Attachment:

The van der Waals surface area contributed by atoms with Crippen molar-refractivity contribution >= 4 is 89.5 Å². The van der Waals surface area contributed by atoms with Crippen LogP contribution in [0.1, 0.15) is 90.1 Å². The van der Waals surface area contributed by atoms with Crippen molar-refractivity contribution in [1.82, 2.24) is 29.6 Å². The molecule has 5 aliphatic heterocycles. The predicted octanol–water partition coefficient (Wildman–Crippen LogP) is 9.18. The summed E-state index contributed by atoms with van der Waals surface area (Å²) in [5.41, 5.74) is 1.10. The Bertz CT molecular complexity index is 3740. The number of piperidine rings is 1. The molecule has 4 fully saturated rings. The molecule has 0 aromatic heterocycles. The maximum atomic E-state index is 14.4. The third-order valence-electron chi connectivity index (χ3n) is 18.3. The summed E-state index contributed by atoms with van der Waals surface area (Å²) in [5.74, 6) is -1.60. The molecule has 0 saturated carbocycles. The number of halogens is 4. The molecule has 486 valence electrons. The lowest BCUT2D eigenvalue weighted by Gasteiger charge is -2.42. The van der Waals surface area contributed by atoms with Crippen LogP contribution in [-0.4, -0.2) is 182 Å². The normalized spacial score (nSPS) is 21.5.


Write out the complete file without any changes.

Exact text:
The van der Waals surface area contributed by atoms with Crippen molar-refractivity contribution >= 4 is 89.5 Å². The van der Waals surface area contributed by atoms with Crippen LogP contribution in [0.1, 0.15) is 90.1 Å². The van der Waals surface area contributed by atoms with Crippen molar-refractivity contribution in [1.82, 2.24) is 29.6 Å². The molecule has 5 aliphatic heterocycles. The predicted octanol–water partition coefficient (Wildman–Crippen LogP) is 9.18. The summed E-state index contributed by atoms with van der Waals surface area (Å²) in [5.41, 5.74) is 1.10. The Bertz CT molecular complexity index is 3740. The number of piperidine rings is 1. The molecule has 4 fully saturated rings. The molecule has 0 aromatic heterocycles. The maximum atomic E-state index is 14.4. The third-order valence-electron chi connectivity index (χ3n) is 18.3. The summed E-state index contributed by atoms with van der Waals surface area (Å²) in [5.74, 6) is -1.60. The molecule has 0 saturated carbocycles. The number of halogens is 4. The molecule has 486 valence electrons. The lowest BCUT2D eigenvalue weighted by Gasteiger charge is -2.42. The van der Waals surface area contributed by atoms with Crippen LogP contribution in [-0.4, -0.2) is 182 Å². The normalized spacial score (nSPS) is 21.5.